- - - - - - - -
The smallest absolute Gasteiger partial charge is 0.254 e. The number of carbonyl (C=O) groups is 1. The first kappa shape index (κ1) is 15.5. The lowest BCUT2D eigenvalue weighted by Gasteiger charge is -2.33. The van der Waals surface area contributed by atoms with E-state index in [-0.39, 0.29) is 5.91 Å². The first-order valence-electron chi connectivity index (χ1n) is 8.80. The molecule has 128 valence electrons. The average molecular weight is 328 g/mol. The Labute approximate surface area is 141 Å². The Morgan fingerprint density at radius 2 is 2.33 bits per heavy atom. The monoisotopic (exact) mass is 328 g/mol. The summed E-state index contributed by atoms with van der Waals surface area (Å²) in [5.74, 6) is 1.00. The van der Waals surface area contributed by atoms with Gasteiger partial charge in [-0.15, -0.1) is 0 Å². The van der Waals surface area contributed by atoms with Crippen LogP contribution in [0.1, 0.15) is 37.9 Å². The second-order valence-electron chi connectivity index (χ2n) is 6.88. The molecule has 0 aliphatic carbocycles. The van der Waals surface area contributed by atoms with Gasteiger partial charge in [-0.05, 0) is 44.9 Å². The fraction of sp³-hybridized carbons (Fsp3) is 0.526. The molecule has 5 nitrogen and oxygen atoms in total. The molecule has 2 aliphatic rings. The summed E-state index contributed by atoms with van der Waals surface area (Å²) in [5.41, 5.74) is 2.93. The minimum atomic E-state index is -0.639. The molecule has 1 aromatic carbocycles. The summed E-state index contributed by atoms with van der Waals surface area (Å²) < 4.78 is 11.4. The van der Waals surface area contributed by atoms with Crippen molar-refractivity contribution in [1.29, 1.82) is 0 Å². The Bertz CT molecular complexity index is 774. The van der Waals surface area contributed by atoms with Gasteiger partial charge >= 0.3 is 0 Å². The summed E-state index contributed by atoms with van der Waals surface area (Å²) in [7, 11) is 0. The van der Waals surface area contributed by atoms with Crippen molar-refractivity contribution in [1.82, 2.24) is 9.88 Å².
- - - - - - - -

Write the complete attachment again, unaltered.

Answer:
The smallest absolute Gasteiger partial charge is 0.254 e. The number of carbonyl (C=O) groups is 1. The first kappa shape index (κ1) is 15.5. The lowest BCUT2D eigenvalue weighted by Gasteiger charge is -2.33. The van der Waals surface area contributed by atoms with E-state index in [-0.39, 0.29) is 5.91 Å². The first-order valence-electron chi connectivity index (χ1n) is 8.80. The molecule has 128 valence electrons. The average molecular weight is 328 g/mol. The Labute approximate surface area is 141 Å². The Morgan fingerprint density at radius 2 is 2.33 bits per heavy atom. The monoisotopic (exact) mass is 328 g/mol. The summed E-state index contributed by atoms with van der Waals surface area (Å²) in [5.74, 6) is 1.00. The van der Waals surface area contributed by atoms with Gasteiger partial charge in [-0.15, -0.1) is 0 Å². The van der Waals surface area contributed by atoms with Crippen LogP contribution in [0.1, 0.15) is 37.9 Å². The second-order valence-electron chi connectivity index (χ2n) is 6.88. The molecule has 0 aliphatic carbocycles. The van der Waals surface area contributed by atoms with Gasteiger partial charge in [-0.05, 0) is 44.9 Å². The fraction of sp³-hybridized carbons (Fsp3) is 0.526. The molecule has 5 nitrogen and oxygen atoms in total. The molecule has 2 aliphatic rings. The summed E-state index contributed by atoms with van der Waals surface area (Å²) in [5.41, 5.74) is 2.93. The minimum atomic E-state index is -0.639. The molecule has 1 aromatic carbocycles. The summed E-state index contributed by atoms with van der Waals surface area (Å²) < 4.78 is 11.4. The van der Waals surface area contributed by atoms with Crippen molar-refractivity contribution in [1.29, 1.82) is 0 Å². The Bertz CT molecular complexity index is 774. The van der Waals surface area contributed by atoms with Gasteiger partial charge >= 0.3 is 0 Å². The summed E-state index contributed by atoms with van der Waals surface area (Å²) in [7, 11) is 0. The van der Waals surface area contributed by atoms with Crippen molar-refractivity contribution in [1.82, 2.24) is 9.88 Å².